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I am reading B.Hall's book "Lie groups, Lie algebras, and Representations". You can find there a definition for semisimple Lie algebra.

DEF1:

A complex Lie algebra $\mathfrak{g}$ is reductive if there exists a compact matrix Lie group K such that: $$\mathfrak{g} \cong \mathfrak{t}_{\mathbb{C}}. $$ Where $\mathfrak{t}$ is the Lie algebra of K. Lie algebra $\mathfrak{g}$ is semisimple if it is reductive and its centre is trivial.

$\square$

And the definition for compact real form.

DEF2:

A real subalgebra $\mathfrak{t}$ of complex semisimple Lie algebra $\mathfrak{g}$ is a compact real form of $\mathfrak{g}$ if:

  • $\mathfrak{t}$ isomorphic to Lie algebra of some compact Lie group.
  • Any element $Z \in \mathfrak{g}$ can be written uniquely as $Z=X+iY$ with $X,Y \in \mathfrak{t}$

$\square$

The question is, how can I see that any semisimple Lie algebra has such a compact real form? As far as I understand it is not true that for any $\mathfrak{t}$ elements of $\mathfrak{t}_{\mathbb{C}}$ can be uniquely written as $X+iY, \ X,Y\in \mathfrak{t}$. As an example if some $X$ belongs to $\mathfrak{t}$ together with $iX$ then $X$ as an element of $\mathfrak{t}_{\mathbb{C}}$ can be written as $X=X$ or as $X=i(-iX)$.

It seems like using the Killing form, one can show that $X$ and $iX$ can't belong to the algebra of compact group simultaneously. It would contradict the fact that for a compact group, the Killing form is negative definite. However, is there a method without using those?

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Hall's definition of semisimple appears to be precisely that it has a compact real form as well as trivial centre so this is automatic. He doesn't prove that this is identical to the usual definition of semisimple so I assume what you're asking is why his definition is equivalent to the usual one.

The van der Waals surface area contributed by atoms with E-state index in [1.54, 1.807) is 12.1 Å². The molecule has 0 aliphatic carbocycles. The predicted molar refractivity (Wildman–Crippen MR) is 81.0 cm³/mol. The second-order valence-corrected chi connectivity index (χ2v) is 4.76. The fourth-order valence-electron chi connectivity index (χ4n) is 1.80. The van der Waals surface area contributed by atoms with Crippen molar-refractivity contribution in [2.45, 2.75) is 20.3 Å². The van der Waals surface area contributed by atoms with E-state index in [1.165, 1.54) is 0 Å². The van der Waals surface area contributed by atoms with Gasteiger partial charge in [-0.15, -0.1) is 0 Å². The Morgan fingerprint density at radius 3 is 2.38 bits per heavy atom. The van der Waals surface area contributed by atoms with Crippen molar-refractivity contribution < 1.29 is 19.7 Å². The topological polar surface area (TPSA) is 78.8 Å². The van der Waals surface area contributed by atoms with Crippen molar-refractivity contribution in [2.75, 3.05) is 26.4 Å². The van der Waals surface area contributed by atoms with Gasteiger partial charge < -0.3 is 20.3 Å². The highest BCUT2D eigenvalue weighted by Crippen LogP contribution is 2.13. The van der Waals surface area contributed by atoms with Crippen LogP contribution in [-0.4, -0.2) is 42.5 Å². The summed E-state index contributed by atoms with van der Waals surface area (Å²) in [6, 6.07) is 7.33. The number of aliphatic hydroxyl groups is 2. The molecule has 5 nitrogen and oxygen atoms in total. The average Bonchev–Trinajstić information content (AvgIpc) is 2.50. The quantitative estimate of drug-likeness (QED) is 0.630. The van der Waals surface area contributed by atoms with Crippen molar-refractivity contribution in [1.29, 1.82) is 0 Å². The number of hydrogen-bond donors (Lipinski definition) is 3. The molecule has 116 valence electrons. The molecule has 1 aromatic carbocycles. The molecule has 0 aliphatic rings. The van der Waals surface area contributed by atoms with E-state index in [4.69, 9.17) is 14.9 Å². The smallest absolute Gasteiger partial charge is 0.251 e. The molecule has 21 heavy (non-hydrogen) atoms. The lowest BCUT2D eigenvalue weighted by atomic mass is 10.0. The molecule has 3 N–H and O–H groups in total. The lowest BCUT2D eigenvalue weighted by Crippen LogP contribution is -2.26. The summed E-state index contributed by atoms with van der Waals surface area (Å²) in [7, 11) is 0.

To address your points at the end it is not true that $X$ and $iX$ are both in $\mathfrak{t}$. This is a real subalgebra so it is not closed under multiplication by $i$, indeed $\mathfrak{g} = \mathfrak{t}^\mathbb{C} = \mathfrak{t} \oplus i\mathfrak{t}$. Using the Killing form we can confirm this since $\mathfrak{t}$ is negative definite so $(X,X) \leq 0$ and $(iX,iX) = -(X,X) \geq 0$ so $iX$ cannot be in $\mathfrak{t}$.

To show that any semisimple Lie algebra (from the usual definition) admits a compact real form we can proceed as follows. Take any real form $\mathfrak{g}_0 \leq \mathfrak{g}$ and pick a Cartan decomposition: $\mathfrak{g}_0 = \mathfrak{k}_0 \oplus\mathfrak{p}_0$ i.e. $\mathfrak{k}_0$ is a maximal compact subalgebra and $\mathfrak{p}_0$ is its orthocomplement. Then $\mathfrak{u}_0 = \mathfrak{k}_0 \oplus i\mathfrak{p}_0$ is a compact real form of $\mathfrak{g}$. Obviously you need to see that we can always find at least one real form and that such a thing admits a Cartan decomposition but this isn't too hard.

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    $\begingroup$ Hi! My question wasn't about equivalence to the standard definition. Correct me if I am wrong, but the fact that some subalgebra is real doesn't necessary means that it can't be complex. In fact, you can think about any complex algebra as about real one. As I stated at the end of the question, it is not the case when we talk about compact groups due to argument with the Killing form. I wonder whether it is possible to show it without using the Killing form because this way, though it is not hard, demands a few additional steps to show that the Killing form itself is negative definite. Thanks! $\endgroup$ Commented Jul 19, 2021 at 18:06
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    $\begingroup$ @NikolayEbel That is true but we have made a much stronger assumption here. We have already assumed that $\mathfrak{g} = \mathfrak{t}^\mathbb{C} = \mathfrak{t} \oplus i\mathfrak{t}$ for some compact, real $\mathfrak{t}$ in Def 1. By Def 2 this immediately means $\mathfrak{t}$ is a compact real form (although we can make others). Note that by writing $\mathfrak{t}^\mathbb{C}$ we are assuming that $\mathfrak{t}$ is a real form (and thus $i\mathfrak{t}$ is complementary to $\mathfrak{t}$) although we can deduce it must be via the Killing form as well. $\endgroup$
    – Callum
    Commented Jul 20, 2021 at 9:22
  • $\begingroup$ $\mathfrak{t}^\mathbb{C}$ precisely consists of unique linear combinations of the form $X = iY$ for $X,Y \in \mathfrak{t}$. $X$ and $i(-iX)$ are not different combinations since $i(-i) = 1$ $\endgroup$
    – Callum
    Commented Jul 20, 2021 at 9:28

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